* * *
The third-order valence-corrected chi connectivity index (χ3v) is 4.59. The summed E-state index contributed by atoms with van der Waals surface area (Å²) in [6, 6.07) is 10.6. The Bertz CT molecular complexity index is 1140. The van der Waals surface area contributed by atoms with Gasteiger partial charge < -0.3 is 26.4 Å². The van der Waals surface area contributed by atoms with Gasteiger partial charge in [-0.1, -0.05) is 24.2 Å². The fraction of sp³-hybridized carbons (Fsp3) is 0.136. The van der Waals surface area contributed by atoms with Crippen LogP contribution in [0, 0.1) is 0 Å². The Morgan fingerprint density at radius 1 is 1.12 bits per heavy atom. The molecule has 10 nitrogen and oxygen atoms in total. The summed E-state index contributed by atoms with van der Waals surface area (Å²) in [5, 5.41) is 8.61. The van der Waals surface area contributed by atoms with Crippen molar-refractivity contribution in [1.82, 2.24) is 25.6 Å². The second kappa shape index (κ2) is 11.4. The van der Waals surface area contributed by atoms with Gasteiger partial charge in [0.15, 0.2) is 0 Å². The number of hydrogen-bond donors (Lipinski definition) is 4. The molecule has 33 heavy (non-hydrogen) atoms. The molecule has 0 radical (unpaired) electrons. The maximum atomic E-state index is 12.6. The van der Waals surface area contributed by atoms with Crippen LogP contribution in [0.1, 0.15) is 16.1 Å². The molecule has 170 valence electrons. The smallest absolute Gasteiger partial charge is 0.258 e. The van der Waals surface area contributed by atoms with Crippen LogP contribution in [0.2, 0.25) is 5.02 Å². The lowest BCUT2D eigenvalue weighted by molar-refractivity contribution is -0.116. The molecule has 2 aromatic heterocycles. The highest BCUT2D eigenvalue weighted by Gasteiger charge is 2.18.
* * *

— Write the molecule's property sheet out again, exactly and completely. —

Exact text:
The third-order valence-corrected chi connectivity index (χ3v) is 4.59. The summed E-state index contributed by atoms with van der Waals surface area (Å²) in [6, 6.07) is 10.6. The Bertz CT molecular complexity index is 1140. The van der Waals surface area contributed by atoms with Gasteiger partial charge < -0.3 is 26.4 Å². The van der Waals surface area contributed by atoms with Gasteiger partial charge in [-0.1, -0.05) is 24.2 Å². The fraction of sp³-hybridized carbons (Fsp3) is 0.136. The van der Waals surface area contributed by atoms with Crippen LogP contribution in [0, 0.1) is 0 Å². The Morgan fingerprint density at radius 1 is 1.12 bits per heavy atom. The molecule has 10 nitrogen and oxygen atoms in total. The summed E-state index contributed by atoms with van der Waals surface area (Å²) in [5, 5.41) is 8.61. The van der Waals surface area contributed by atoms with Crippen molar-refractivity contribution in [1.82, 2.24) is 25.6 Å². The second kappa shape index (κ2) is 11.4. The van der Waals surface area contributed by atoms with Gasteiger partial charge in [0.15, 0.2) is 0 Å². The number of hydrogen-bond donors (Lipinski definition) is 4. The molecule has 33 heavy (non-hydrogen) atoms. The molecule has 0 radical (unpaired) electrons. The maximum atomic E-state index is 12.6. The van der Waals surface area contributed by atoms with Crippen LogP contribution in [0.1, 0.15) is 16.1 Å². The molecule has 170 valence electrons. The smallest absolute Gasteiger partial charge is 0.258 e. The van der Waals surface area contributed by atoms with Crippen LogP contribution in [0.2, 0.25) is 5.02 Å². The lowest BCUT2D eigenvalue weighted by molar-refractivity contribution is -0.116. The molecule has 2 aromatic heterocycles. The highest BCUT2D eigenvalue weighted by Gasteiger charge is 2.18.